Game Review: The Evil Within

November 16, 2014
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Game Review: The Evil Within

This wickedly creative game is a tough one to jump into. Created by the master game designer of Japan, Shinji Mikami—the man who conceptualized the Resident Evil series—The Evil Within is truly original and constantly fun. You will also repeatedly die a gory death, perhaps hundreds of times, until you are versed in the game’s subtleties.

Set in a harsh, violent world, The Evil Within, created by Mikami’s new studio, Tango Gameworks, is set in a morally questionable dog-eats-dog-meets-Bushido world. The aesthetic Mr. Mikami is reaching for conceptually is difficult to pin down specifically. Like the filmmaker Takashi Miike, Mikami’s world exists as a sort of cultural mash-up. If you’re steeped in what generations of Japanese Samurai movie and comic book fans already know, you’re ahead of the game. It definitely isn’t a rehash of Mikami’s last game, the iconic Resident Evil 4.

Plot-wise, The Evil Within opens in a fairly predictable manner after multiple murders are carried out at Beacon Mental Hospital in Krimson City. We meet Detective Sebastian Castellanos, who is a pretty cold fish of a homicide cop. Despite having a stressful job, Castellanos remains detached to the point of parody throughout, and, unfortunately, because we never really learn much about him, it’s hard to build empathy in a cop with no charisma. He’s more like a chartered accountant with a badge than Christendom’s chief enemy of Satan.

Game Review: The Evil Within

Over 15 chapters of action, Detective Castellanos does battle with the supernatural in a multiplicity of rooms and situations. Some of theses rooms are amazing. I refuse to give away information that affects the action, so you’ll have to just take my word that within the industrial spaces, walk-in refrigerators, meat lockers and, of course, the devil’s own assortment of rooms, tunnels and dungeons in the mental hospital, all the usual horror tropes are administered in any number of perverted, twisted, spindled and mutilated ways for your extreme pleasure.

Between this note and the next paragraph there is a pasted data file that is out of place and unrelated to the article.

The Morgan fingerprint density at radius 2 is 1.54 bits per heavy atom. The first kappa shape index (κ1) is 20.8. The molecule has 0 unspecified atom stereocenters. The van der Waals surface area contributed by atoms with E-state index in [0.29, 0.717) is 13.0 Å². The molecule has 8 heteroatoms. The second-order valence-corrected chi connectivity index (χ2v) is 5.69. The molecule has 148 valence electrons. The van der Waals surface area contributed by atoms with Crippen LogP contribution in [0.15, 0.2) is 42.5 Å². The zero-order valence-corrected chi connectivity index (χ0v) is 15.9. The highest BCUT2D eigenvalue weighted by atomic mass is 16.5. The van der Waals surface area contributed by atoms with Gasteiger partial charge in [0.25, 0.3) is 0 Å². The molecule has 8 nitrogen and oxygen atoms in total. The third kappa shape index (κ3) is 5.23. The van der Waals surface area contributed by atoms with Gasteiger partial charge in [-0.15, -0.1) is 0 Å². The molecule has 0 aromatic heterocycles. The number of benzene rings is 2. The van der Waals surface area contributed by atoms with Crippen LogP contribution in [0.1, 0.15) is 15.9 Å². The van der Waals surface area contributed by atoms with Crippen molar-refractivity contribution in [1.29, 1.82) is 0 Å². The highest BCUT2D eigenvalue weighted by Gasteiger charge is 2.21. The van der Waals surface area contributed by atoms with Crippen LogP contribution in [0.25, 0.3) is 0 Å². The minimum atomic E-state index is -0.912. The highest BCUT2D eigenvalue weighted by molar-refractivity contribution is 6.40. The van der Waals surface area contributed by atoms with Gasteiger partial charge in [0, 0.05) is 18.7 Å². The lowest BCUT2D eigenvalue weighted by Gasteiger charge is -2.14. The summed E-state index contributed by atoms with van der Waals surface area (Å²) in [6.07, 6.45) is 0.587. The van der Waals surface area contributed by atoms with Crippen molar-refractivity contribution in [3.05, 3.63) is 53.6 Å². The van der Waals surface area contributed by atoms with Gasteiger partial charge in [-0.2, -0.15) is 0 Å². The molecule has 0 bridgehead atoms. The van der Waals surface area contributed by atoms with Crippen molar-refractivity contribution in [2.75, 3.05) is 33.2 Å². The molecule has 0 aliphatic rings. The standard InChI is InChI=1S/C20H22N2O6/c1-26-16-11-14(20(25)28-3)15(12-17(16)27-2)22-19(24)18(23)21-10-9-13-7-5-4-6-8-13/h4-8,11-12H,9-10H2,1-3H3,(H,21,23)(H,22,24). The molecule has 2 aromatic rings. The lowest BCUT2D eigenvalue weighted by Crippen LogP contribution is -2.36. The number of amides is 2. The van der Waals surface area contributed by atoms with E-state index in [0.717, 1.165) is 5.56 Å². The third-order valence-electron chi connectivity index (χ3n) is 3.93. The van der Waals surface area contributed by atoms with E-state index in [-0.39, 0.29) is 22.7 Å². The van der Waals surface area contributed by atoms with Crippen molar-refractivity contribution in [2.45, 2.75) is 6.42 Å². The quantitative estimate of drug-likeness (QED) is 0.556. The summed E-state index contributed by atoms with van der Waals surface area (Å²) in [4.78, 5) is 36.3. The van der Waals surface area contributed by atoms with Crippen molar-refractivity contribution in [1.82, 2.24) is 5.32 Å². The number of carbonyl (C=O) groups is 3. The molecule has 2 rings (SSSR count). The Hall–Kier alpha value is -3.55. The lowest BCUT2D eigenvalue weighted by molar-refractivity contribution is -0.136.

If you’re an action-game junkie, you’re bound to be disappointed by Catellanos’ minimal arsenal. What? Just a sawn-off shotgun, a sniper rifle with a night-sight, a pistol, grenades and a bolt-firing crossbow combo? Indeed, Sebastian Castellanos may indeed not to be the kind of hero you were hoping to turn out to be. He tires easily and is not especially handy with his weapons.

Game Review: The Evil Within

On the other hand, every situation is exquisitely designed. Lots of cool desperate fights against enemies that own stealth powers allowing them to appear then disappear. Later, they can suddenly turn from ugly monsters into pathetic skeletal children, dark tiny beetles that transmogrify into deadly flesh-consuming giant bugs, Christ-figures who shed chameleon skins. Both beautiful and horrifying, it all takes place in Mikami’s beautifully drawn, claustrophobia-enhancing, labyrinthine buildings where interiors have long shadows, their silhouettes often reminding me of the underground world of cave leading to cave in the movie, The Descent. The sound effects and echoes are also administered brilliantly.

It really is a disservice to the game as a whole that the writers chose to put all their good stuff into the relentless horror. With so much of the feel of all this so completely reliant on a mood being sustained, the reason this one will last is that it doesn’t rely on what I’ll call cheap ‘smash and grab’ scares. Evil isn’t the cliché of somebody bad with a tail and sharp teeth whispering evil sweet-nothings into your ear. Evil knows your dreams to the point where it warns you of what’s waiting around the corner. Yes. The Evil Within is a keeper.

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